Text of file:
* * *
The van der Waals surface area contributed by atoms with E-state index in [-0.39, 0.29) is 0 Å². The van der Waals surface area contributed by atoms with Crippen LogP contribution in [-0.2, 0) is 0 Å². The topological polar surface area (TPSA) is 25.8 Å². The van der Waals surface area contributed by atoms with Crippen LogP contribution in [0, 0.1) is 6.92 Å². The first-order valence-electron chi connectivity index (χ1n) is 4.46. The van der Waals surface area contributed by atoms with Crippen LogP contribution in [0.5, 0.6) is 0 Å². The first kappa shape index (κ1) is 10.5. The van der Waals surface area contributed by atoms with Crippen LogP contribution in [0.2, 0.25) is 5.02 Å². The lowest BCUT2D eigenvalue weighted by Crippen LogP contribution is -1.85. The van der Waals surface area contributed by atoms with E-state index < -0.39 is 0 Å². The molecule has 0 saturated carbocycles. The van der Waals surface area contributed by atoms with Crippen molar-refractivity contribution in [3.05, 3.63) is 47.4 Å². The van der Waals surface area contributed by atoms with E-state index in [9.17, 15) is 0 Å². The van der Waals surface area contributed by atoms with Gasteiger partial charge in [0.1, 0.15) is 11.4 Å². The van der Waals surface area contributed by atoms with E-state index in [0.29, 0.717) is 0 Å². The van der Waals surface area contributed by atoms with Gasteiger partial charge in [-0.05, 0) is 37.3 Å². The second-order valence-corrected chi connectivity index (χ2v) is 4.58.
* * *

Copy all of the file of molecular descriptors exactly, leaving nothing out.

The van der Waals surface area contributed by atoms with E-state index in [-0.39, 0.29) is 0 Å². The van der Waals surface area contributed by atoms with Crippen LogP contribution in [-0.2, 0) is 0 Å². The topological polar surface area (TPSA) is 25.8 Å². The van der Waals surface area contributed by atoms with Crippen LogP contribution in [0, 0.1) is 6.92 Å². The first-order valence-electron chi connectivity index (χ1n) is 4.46. The van der Waals surface area contributed by atoms with Crippen LogP contribution in [0.5, 0.6) is 0 Å². The first kappa shape index (κ1) is 10.5. The van der Waals surface area contributed by atoms with Crippen LogP contribution in [0.2, 0.25) is 5.02 Å². The lowest BCUT2D eigenvalue weighted by Crippen LogP contribution is -1.85. The van der Waals surface area contributed by atoms with E-state index < -0.39 is 0 Å². The molecule has 0 saturated carbocycles. The van der Waals surface area contributed by atoms with Crippen molar-refractivity contribution in [3.05, 3.63) is 47.4 Å². The van der Waals surface area contributed by atoms with E-state index in [9.17, 15) is 0 Å². The van der Waals surface area contributed by atoms with Gasteiger partial charge in [0.1, 0.15) is 11.4 Å². The van der Waals surface area contributed by atoms with E-state index in [0.29, 0.717) is 0 Å². The van der Waals surface area contributed by atoms with Gasteiger partial charge in [-0.05, 0) is 37.3 Å². The second-order valence-corrected chi connectivity index (χ2v) is 4.58.